Feet of clay weekend competition: Ray Kurzweil edition

People may know of Ray Kurzweil. I first saw him at a conference in Melbourne where he was introduced as the greatest thing since sliced bread (an introduction he’d clearly had a hand in writing or authorising) and kept talking about how great he was. Anyway, he has some very impressive achievements to his name so good on him.

He’s popularised the ‘law of acellerating returns’ pointing out that for things governed by exponential growth – like Moore’s Law and the many similar phenomena of exponential growth in technology – a job that looks half done will be nearly finished. If something doubles every x months, decoding 50 percent of the human genome means you’re only x months away from finishing something that may have taken many years.

It’s always seemed to me that this powerful fact is nevertheless not powerful enough to help us make good predictions as to when more complex phenomena based on these technologies will emerge (like if and when we’ll be able to fly around in jet packs or even if and when robots will be able to run on two legs faster than humans) because there are so many emergent phenomena along the road and it’s very hard to anticipate when they’ll emerge. But I’ve never heard him address that in one of his talks. Perhaps he does in his books. (And the successful givers of popular talks seem to know not to address exceptions and caveats. They’re not very entertaining. I think they’re kind of of the essence in these matters, but who am I?)

Anyway I couldn’t help noticing two clangers in this talk – which was quite interesting, but still unsatisfying to me for the reason explained in the preceding para. One is his suggestion that Thomas Hobbes wrote 200 years ago (it’s a wonder he didn’t have a livelier correspondence with Thomas Jefferson) and the other is his quoting of the “Chinese” proverb that you can’t step into the same river twice. (By that well known Chinese sage Heraclitus).

Anyway, since we’ve taken delivery of the latest in Troppo’s fleet of vehicles, now is the time to ask Troppodillians what similar stories of Great Men (and women) with feet of clay they have. The winner will take Bronwyn the new Troppo helicopter to Fairbairn Airbase where they’ll be flown to the Middle East where, once it’s been cleared on the President’s breakfast kill list, they’ll be able to take out the terrorist of their choice from the comfort and safety of Chopper, Troppo’s new drone.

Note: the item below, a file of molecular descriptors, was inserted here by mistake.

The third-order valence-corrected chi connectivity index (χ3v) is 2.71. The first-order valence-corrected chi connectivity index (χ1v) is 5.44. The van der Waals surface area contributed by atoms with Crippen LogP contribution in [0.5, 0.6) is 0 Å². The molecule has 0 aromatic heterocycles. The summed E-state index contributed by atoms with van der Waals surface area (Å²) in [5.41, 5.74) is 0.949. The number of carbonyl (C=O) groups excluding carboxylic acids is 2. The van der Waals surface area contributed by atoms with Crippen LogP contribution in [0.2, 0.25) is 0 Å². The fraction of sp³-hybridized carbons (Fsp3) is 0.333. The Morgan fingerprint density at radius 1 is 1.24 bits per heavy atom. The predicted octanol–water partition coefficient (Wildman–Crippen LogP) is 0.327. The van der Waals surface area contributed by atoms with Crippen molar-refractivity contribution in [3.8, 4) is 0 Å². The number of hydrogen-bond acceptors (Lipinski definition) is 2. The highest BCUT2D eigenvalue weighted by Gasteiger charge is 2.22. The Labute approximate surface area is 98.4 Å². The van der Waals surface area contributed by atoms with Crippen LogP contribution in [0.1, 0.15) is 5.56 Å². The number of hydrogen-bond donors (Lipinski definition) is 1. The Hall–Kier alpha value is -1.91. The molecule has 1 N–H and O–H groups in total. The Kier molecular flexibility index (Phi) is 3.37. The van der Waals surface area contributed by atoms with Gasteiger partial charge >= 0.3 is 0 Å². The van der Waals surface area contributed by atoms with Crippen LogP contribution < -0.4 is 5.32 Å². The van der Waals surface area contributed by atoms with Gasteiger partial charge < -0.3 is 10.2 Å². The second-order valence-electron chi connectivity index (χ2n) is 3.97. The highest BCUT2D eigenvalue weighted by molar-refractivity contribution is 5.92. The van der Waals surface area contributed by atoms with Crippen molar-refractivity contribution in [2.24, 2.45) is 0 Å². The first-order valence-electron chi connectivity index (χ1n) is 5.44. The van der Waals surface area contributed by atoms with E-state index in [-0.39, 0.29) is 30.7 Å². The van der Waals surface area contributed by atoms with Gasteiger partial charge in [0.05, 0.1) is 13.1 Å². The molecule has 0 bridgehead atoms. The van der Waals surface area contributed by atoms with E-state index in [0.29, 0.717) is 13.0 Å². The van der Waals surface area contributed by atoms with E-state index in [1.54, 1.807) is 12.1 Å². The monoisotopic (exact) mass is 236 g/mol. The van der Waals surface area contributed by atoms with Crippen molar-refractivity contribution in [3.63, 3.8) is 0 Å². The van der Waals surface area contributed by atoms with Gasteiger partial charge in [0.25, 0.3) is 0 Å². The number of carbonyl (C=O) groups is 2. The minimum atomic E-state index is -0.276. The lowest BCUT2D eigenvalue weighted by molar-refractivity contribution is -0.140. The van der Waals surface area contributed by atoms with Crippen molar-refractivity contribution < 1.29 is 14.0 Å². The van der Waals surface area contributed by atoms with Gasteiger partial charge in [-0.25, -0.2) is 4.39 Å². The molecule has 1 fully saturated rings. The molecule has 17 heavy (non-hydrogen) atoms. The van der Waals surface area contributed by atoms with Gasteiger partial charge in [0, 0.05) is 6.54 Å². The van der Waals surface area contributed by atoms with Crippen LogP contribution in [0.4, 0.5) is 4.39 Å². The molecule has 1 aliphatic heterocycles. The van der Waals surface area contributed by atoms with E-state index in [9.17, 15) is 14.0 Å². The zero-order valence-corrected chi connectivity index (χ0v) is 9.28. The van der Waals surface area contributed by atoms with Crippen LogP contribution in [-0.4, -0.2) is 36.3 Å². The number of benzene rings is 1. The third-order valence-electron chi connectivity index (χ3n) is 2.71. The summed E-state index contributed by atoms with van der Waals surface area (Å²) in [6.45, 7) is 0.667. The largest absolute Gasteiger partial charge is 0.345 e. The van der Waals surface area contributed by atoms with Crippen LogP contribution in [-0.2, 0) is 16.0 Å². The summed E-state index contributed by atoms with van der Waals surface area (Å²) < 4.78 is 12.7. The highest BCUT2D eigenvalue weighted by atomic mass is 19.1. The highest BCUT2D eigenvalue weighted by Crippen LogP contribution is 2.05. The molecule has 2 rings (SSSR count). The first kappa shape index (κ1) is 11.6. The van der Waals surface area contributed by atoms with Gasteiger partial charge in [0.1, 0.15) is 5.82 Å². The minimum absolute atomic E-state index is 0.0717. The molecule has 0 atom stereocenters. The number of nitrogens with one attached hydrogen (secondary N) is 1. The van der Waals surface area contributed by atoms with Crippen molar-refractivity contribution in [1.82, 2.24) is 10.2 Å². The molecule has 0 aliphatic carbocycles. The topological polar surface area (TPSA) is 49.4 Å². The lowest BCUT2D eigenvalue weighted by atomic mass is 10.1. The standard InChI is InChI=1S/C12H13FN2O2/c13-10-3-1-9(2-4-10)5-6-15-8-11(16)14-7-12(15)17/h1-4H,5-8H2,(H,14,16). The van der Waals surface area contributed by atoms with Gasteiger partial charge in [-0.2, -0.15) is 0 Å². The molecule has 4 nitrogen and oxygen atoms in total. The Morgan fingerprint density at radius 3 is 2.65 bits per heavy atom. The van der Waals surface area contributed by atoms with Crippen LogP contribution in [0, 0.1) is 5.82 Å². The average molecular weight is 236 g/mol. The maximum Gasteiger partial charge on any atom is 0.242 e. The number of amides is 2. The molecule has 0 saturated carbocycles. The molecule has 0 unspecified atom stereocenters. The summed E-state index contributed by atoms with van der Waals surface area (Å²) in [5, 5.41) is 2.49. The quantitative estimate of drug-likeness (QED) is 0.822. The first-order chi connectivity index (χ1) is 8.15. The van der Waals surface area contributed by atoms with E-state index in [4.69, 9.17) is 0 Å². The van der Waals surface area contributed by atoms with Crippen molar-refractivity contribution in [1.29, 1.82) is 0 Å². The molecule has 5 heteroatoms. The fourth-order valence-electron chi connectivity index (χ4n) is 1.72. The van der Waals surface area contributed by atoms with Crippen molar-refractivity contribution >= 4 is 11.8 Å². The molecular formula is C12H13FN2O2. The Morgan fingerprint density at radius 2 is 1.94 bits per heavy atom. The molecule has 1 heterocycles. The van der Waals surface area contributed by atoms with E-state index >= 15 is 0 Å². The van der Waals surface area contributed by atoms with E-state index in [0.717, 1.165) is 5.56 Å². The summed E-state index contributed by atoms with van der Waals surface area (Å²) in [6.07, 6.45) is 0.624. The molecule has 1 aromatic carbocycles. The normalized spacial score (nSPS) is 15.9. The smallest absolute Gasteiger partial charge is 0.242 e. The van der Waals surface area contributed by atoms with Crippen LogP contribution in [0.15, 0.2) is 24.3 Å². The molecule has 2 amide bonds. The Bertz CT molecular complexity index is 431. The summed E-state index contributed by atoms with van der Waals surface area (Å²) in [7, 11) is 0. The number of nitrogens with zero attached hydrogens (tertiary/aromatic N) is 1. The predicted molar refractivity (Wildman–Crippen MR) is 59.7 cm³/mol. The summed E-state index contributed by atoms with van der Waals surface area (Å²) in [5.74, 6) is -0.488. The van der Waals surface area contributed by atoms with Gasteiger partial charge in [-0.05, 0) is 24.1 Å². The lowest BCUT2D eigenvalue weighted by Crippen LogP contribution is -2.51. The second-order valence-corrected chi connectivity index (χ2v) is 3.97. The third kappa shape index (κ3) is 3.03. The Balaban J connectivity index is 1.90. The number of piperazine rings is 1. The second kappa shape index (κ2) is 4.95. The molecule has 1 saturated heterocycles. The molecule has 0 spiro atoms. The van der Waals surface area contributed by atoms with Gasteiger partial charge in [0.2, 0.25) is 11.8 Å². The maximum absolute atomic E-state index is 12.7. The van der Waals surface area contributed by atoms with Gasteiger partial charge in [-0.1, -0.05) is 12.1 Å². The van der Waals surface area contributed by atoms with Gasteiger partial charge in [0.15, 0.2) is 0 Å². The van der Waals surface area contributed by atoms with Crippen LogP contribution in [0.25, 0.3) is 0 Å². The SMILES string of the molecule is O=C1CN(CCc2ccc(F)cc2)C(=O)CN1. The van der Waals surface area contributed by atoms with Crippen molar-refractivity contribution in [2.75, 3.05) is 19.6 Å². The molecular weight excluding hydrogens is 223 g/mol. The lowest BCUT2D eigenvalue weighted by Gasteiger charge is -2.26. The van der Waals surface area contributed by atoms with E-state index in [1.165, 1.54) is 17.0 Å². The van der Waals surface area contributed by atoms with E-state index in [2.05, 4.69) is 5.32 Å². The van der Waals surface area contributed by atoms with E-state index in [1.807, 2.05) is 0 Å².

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11 Responses to Feet of clay weekend competition: Ray Kurzweil edition

  1. Crocodile Chuck says:

    Well skewered.

    I have always considered that guy crazier than a sh _ t house rat.

  2. Nicholas Gruen says:

    What’s crazy about a shithouse rat?

    Though I certainly like the expression!

    • Crocodile Chuck says:

      Its a [classic] early 20th C American vernacular pejorative

      impossible to ignore

      &, in this case, the descriptor is eminently appropriate.

      • David Walker says:

        Without wanting to be a smart-arse, the normal expression is “cunning as a shithouse rat”.

        • Crocodile Chuck says:

          If it WAS ‘cunning as’, it wouldn’t be hanging around filthy latrines, would it? ;)

        • David Walker says:

          Just as well I didn’t want to be a smart-arse, since I wasn’t even smart. It turns out the phrase “crazy as a shithouse rat” – which I have never heard used or seen written – gets far more Google hits than “cunning as a shithouse rat”

  3. Nicholas Gruen says:

    I also note that he has strong views, and a plan regarding resisting aging. I thought it was based on calorific restriction. His plan was to live till he predicted medicine will be adding more than a year’s extra life to us each year after which the ageing problem is pretty self-evidently solved. This reminds me that that prediction is a better of example of the kind of prediction I think you can’t make based on the idea that processing power and a bunch of other things are growing exponentially. Anyway, I thought ‘good on him’ for having the discipline to undergo calorific restriction when I saw him a few years ago, but he didn’t look noticeably younger than his age, and now looks noticeably older than that.

  4. Clive James – a great writer in his day on matters cultural – not being able to see through climate change denial comes to mind.

    Last weekend, he was regretting the death of Bob Carter, noting how polite a man he was towards the “alarmists.” Just goes to show that cultural critics, when it comes to science, can make great poets.

  5. paul frijters says:

    Stephen Hawkins’ warning of the take-over of the robots comes to mind. Linus Pauling with his free-radicals Vitamin C obsession. Newton and his obsession with the secrets of the Pyramids. The history of science is full of people who were both brilliant and selectively dogmatic. The reason is often the usual one, ie the wish to dominate. Either to dominate their own bodies or others (listen to me or else!).

    It would probably be hard to find any individual whose views on each topic are reasonable in the eyes of others. From the point of view of the people of the Middle Ages, we are probably all batsh*t crazy. And the people living in 200 years will probably look at us in the same way.

    It is comforting to see that even our heroes are human.

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